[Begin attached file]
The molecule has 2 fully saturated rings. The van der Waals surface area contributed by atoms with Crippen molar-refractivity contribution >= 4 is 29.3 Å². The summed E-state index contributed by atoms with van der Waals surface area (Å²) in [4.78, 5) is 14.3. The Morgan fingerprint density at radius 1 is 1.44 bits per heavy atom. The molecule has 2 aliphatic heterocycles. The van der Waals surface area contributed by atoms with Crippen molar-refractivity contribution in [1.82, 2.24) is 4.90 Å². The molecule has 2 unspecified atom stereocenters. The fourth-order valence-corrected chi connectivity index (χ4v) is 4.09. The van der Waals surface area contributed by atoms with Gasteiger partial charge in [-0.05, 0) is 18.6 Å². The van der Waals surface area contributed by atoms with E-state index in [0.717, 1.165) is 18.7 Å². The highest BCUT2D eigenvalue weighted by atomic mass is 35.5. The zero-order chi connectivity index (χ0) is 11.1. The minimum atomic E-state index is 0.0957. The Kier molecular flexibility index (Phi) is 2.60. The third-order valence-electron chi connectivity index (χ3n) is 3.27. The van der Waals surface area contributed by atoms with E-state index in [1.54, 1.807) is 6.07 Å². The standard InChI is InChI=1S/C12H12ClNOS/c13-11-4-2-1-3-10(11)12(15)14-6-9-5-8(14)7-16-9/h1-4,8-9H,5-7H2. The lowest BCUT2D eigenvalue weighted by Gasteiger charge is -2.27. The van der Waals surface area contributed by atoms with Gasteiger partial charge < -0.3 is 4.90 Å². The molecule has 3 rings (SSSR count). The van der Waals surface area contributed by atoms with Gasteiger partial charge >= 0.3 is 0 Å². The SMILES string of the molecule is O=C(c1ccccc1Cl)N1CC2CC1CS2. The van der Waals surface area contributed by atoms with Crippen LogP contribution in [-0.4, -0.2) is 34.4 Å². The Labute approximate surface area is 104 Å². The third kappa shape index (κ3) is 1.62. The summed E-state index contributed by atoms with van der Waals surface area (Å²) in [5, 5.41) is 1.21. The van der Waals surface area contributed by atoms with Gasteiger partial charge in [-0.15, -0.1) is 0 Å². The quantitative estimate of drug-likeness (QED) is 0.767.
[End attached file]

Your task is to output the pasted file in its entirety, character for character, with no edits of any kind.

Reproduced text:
The molecule has 2 fully saturated rings. The van der Waals surface area contributed by atoms with Crippen molar-refractivity contribution >= 4 is 29.3 Å². The summed E-state index contributed by atoms with van der Waals surface area (Å²) in [4.78, 5) is 14.3. The Morgan fingerprint density at radius 1 is 1.44 bits per heavy atom. The molecule has 2 aliphatic heterocycles. The van der Waals surface area contributed by atoms with Crippen molar-refractivity contribution in [1.82, 2.24) is 4.90 Å². The molecule has 2 unspecified atom stereocenters. The fourth-order valence-corrected chi connectivity index (χ4v) is 4.09. The van der Waals surface area contributed by atoms with Gasteiger partial charge in [-0.05, 0) is 18.6 Å². The van der Waals surface area contributed by atoms with E-state index in [0.717, 1.165) is 18.7 Å². The highest BCUT2D eigenvalue weighted by atomic mass is 35.5. The zero-order chi connectivity index (χ0) is 11.1. The minimum atomic E-state index is 0.0957. The Kier molecular flexibility index (Phi) is 2.60. The third-order valence-electron chi connectivity index (χ3n) is 3.27. The van der Waals surface area contributed by atoms with E-state index in [1.54, 1.807) is 6.07 Å². The standard InChI is InChI=1S/C12H12ClNOS/c13-11-4-2-1-3-10(11)12(15)14-6-9-5-8(14)7-16-9/h1-4,8-9H,5-7H2. The lowest BCUT2D eigenvalue weighted by Gasteiger charge is -2.27. The van der Waals surface area contributed by atoms with Gasteiger partial charge < -0.3 is 4.90 Å². The molecule has 3 rings (SSSR count). The van der Waals surface area contributed by atoms with Gasteiger partial charge >= 0.3 is 0 Å². The SMILES string of the molecule is O=C(c1ccccc1Cl)N1CC2CC1CS2. The van der Waals surface area contributed by atoms with Crippen LogP contribution in [-0.4, -0.2) is 34.4 Å². The Labute approximate surface area is 104 Å². The third kappa shape index (κ3) is 1.62. The summed E-state index contributed by atoms with van der Waals surface area (Å²) in [5, 5.41) is 1.21. The van der Waals surface area contributed by atoms with Gasteiger partial charge in [-0.15, -0.1) is 0 Å². The quantitative estimate of drug-likeness (QED) is 0.767.